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Major oil spill exercise conducted at CQU Gladstone

Published:20 June 2022

CMERC Director Dr Emma Jackson holds a realistic but toy seagull that was used as part of the training exercise

Maritime Safety Queensland (MSQ) has been leading a real-time, multi-agency, pollution response exercise in Gladstone, including parts of the CQU Gladstone campus this week.

MSQ General Manager Kell Dillon said the Queensland Government, acting through MSQ, was responsible for dealing with ship-sourced pollution with the potential to impact coastal waters.

"As part of this responsibility, MSQ has been rehearsing the deployment of its oil spill response arrangements in conjunction with other agencies, both state and federal," Mr Dillon said.

"MSQ has been coordinating Exercise Cabin in its lead agency role in cooperation with the Department of Environment and Science, Great Barrier Reef Marine Park Authority, Australian Maritime Safety Authority, Gladstone Ports Corporation, Gladstone Regional Council, Traditional Owners and others.

"Responders from all functional areas have had the opportunity to practise their emergency deployment roles in real time and real environments during the three-day exercise.

"In situations where time is of the essence, the interaction and coordination between all key stakeholders is the key to success.

"Protecting the World Heritage-listed reef is a government priority and Exercise Cabin is all about being highly prepared for an adverse event."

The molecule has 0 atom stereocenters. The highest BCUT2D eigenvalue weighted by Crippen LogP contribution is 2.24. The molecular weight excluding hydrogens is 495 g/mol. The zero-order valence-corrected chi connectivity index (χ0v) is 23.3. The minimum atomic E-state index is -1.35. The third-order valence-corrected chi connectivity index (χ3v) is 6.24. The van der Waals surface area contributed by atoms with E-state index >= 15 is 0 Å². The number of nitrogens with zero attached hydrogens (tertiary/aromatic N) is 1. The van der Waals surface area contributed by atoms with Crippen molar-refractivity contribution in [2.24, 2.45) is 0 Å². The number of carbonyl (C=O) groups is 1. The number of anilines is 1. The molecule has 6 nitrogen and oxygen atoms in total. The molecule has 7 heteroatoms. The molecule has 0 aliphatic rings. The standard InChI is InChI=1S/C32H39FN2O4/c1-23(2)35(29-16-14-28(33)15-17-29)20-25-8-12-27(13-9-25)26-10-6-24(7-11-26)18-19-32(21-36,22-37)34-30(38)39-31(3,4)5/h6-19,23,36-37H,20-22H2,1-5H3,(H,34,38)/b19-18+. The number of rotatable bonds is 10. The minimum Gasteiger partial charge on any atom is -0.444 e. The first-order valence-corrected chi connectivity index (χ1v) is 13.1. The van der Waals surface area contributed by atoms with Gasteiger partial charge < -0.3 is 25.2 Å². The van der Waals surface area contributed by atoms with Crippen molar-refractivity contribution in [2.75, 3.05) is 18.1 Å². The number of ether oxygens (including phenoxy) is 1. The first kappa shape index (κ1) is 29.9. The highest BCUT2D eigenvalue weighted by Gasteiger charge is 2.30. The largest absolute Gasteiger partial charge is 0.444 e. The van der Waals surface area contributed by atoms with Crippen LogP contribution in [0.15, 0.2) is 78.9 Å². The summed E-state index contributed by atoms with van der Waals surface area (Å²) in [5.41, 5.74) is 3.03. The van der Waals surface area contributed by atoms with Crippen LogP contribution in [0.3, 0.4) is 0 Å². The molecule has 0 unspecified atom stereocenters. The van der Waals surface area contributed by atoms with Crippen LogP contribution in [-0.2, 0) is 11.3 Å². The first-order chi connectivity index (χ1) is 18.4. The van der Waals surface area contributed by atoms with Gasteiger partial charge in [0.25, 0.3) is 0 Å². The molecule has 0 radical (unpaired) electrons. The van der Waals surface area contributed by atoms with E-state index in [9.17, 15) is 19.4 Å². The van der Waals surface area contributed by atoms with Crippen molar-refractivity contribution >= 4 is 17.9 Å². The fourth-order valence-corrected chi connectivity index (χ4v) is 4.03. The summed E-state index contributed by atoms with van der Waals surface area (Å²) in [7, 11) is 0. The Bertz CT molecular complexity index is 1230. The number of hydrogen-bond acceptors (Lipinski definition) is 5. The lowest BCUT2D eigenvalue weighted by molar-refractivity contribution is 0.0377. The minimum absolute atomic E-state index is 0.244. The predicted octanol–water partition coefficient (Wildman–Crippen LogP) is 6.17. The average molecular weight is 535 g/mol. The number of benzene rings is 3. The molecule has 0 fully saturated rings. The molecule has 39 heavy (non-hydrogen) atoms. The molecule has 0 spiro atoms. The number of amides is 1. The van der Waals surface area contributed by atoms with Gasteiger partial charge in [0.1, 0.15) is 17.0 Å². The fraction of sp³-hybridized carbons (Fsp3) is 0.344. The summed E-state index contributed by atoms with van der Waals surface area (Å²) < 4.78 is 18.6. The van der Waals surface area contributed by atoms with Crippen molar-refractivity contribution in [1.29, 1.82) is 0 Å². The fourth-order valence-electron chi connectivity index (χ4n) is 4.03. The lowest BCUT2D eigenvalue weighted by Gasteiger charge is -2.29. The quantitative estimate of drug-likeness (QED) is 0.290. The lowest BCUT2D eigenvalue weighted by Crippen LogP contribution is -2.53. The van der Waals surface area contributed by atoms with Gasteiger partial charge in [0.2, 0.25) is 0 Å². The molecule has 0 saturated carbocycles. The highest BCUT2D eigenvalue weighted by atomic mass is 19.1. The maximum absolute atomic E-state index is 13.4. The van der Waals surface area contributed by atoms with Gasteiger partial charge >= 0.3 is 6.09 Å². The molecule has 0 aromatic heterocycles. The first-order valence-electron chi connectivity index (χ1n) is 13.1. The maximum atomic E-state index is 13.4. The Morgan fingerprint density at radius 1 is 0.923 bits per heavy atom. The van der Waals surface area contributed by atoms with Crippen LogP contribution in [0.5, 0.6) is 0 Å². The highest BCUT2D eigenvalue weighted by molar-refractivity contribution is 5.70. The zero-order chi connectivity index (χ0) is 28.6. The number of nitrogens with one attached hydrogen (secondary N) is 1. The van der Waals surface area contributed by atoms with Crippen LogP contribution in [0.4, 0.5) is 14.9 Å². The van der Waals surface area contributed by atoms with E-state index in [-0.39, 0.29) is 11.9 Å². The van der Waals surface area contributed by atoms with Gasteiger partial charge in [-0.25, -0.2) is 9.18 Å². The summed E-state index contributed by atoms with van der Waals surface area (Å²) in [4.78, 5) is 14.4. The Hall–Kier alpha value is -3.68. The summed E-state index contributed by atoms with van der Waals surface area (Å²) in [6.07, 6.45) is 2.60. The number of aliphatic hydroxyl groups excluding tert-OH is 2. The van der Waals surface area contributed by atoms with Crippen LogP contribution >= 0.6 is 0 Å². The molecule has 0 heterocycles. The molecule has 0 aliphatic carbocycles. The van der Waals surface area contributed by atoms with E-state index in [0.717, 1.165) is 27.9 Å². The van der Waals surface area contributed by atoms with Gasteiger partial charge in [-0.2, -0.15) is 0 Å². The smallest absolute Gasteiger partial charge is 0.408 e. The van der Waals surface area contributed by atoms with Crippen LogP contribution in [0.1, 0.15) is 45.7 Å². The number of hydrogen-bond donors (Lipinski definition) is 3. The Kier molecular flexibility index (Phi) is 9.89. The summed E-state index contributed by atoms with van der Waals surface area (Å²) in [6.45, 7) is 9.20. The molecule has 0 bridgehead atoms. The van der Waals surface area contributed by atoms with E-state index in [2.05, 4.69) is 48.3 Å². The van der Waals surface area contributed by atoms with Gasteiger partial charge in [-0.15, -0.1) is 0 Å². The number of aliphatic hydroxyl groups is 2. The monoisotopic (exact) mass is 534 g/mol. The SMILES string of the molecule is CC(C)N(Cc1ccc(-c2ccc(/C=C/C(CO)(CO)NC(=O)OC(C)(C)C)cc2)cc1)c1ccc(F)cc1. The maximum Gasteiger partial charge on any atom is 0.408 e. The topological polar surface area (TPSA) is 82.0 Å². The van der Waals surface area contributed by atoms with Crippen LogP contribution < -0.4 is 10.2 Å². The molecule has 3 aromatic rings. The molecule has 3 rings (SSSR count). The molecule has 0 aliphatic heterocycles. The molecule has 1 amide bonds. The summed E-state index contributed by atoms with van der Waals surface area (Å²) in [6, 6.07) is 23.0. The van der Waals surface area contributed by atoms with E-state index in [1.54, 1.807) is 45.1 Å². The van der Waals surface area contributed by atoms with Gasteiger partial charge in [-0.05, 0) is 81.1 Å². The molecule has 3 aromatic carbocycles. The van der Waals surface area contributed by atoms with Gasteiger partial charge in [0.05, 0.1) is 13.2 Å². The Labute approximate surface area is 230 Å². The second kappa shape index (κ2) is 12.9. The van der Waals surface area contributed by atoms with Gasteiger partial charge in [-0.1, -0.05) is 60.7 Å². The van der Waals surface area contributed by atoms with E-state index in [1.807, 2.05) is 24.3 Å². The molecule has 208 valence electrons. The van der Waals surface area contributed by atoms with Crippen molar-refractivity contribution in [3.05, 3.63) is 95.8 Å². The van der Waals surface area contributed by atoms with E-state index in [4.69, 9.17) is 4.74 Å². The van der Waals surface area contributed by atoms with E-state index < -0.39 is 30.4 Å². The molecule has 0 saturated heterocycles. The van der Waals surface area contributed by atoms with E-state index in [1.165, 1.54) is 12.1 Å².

Mr Dillon said more than 11 000 commercial vessels travelled inside the reef each year.

"This type of exercise is essential to make sure we are ready to make an immediate and robust response in the event of a real, ship-sourced oil spill," he said.

"Gladstone, with about 150 ship movements a month, is a high-traffic, multi-commodity port that is vital to Queensland's economy.

"As well as its economic value, it is located close to the Great Barrier Reef Marine Park and fringed by pristine islands and beaches that are important for recreation and tourism.

"An oil spill in the port would pose a threat to marine flora and fauna, potentially interrupt coal and gas supply chains and adversely affect tourism and recreation.

"While we have many proven risk mitigations in place to prevent such an occurrence, exercises such as Cabin enable us, while striving for the best, to prepare for the worst."

Mr Dillon said MSQ usually held pollution response exercises annually, but restrictions during the COVID-19 pandemic had made it difficult to practice a full multi-agency response for the past two years.

"That makes Exercise Cabin all the more important for all agencies involved, now that pandemic restrictions have eased," he said.

Some of the activities have also taken place at CQUniversity’s Coastal Marine Ecosystems Research Centre (CMERC) facility.

CMERC Director Emma Jackson said the exercise has provided a great community engagement learning opportunity for all involved.

"This is the second time CMERC has hosted part of this training program, because emergency response is of such critical importance to protecting coastal and marine ecosystems up and down the Queensland coast, as well as the local communities that depend on coastal harbours for industry and tourism,” Dr Jackson said.